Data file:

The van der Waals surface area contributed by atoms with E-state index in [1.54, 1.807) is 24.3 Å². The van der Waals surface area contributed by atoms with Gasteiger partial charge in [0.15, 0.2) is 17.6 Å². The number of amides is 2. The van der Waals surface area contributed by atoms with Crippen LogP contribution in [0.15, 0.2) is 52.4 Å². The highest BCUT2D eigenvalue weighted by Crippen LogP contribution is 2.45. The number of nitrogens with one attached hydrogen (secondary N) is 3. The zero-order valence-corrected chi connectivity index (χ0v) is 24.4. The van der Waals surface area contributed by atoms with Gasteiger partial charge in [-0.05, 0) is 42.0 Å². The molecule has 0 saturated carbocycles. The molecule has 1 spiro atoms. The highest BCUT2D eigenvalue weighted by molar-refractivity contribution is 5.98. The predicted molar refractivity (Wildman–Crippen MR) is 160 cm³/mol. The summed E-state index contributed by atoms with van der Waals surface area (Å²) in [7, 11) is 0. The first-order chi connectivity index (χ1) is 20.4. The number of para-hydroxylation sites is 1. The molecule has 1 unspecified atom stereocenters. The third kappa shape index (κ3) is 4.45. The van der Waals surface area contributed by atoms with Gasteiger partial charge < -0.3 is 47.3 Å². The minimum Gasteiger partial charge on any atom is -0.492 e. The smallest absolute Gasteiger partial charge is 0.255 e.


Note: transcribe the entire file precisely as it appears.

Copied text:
The van der Waals surface area contributed by atoms with E-state index in [1.54, 1.807) is 24.3 Å². The van der Waals surface area contributed by atoms with Gasteiger partial charge in [0.15, 0.2) is 17.6 Å². The number of amides is 2. The van der Waals surface area contributed by atoms with Crippen LogP contribution in [0.15, 0.2) is 52.4 Å². The highest BCUT2D eigenvalue weighted by Crippen LogP contribution is 2.45. The number of nitrogens with one attached hydrogen (secondary N) is 3. The zero-order valence-corrected chi connectivity index (χ0v) is 24.4. The van der Waals surface area contributed by atoms with Gasteiger partial charge in [-0.05, 0) is 42.0 Å². The molecule has 0 saturated carbocycles. The molecule has 1 spiro atoms. The highest BCUT2D eigenvalue weighted by molar-refractivity contribution is 5.98. The predicted molar refractivity (Wildman–Crippen MR) is 160 cm³/mol. The summed E-state index contributed by atoms with van der Waals surface area (Å²) in [7, 11) is 0. The first-order chi connectivity index (χ1) is 20.4. The number of para-hydroxylation sites is 1. The molecule has 1 unspecified atom stereocenters. The third kappa shape index (κ3) is 4.45. The van der Waals surface area contributed by atoms with Gasteiger partial charge < -0.3 is 47.3 Å². The minimum Gasteiger partial charge on any atom is -0.492 e. The smallest absolute Gasteiger partial charge is 0.255 e.